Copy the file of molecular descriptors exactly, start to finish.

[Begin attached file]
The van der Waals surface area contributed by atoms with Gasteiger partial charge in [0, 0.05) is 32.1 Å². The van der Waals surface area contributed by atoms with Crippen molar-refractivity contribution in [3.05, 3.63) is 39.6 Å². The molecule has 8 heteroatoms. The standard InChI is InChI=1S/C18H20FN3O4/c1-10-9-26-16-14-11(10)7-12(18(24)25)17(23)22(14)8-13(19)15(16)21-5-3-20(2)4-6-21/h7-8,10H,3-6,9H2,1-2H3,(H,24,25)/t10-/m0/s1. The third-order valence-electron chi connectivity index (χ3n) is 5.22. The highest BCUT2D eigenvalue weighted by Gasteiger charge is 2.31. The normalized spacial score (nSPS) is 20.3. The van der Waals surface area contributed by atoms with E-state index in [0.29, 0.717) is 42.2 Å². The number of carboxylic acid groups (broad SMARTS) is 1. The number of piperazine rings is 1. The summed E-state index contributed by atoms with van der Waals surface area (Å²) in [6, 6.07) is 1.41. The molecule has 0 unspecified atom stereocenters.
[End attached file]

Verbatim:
The van der Waals surface area contributed by atoms with Gasteiger partial charge in [0, 0.05) is 32.1 Å². The van der Waals surface area contributed by atoms with Crippen molar-refractivity contribution in [3.05, 3.63) is 39.6 Å². The molecule has 8 heteroatoms. The standard InChI is InChI=1S/C18H20FN3O4/c1-10-9-26-16-14-11(10)7-12(18(24)25)17(23)22(14)8-13(19)15(16)21-5-3-20(2)4-6-21/h7-8,10H,3-6,9H2,1-2H3,(H,24,25)/t10-/m0/s1. The third-order valence-electron chi connectivity index (χ3n) is 5.22. The highest BCUT2D eigenvalue weighted by Gasteiger charge is 2.31. The normalized spacial score (nSPS) is 20.3. The van der Waals surface area contributed by atoms with E-state index in [0.29, 0.717) is 42.2 Å². The number of carboxylic acid groups (broad SMARTS) is 1. The number of piperazine rings is 1. The summed E-state index contributed by atoms with van der Waals surface area (Å²) in [6, 6.07) is 1.41. The molecule has 0 unspecified atom stereocenters.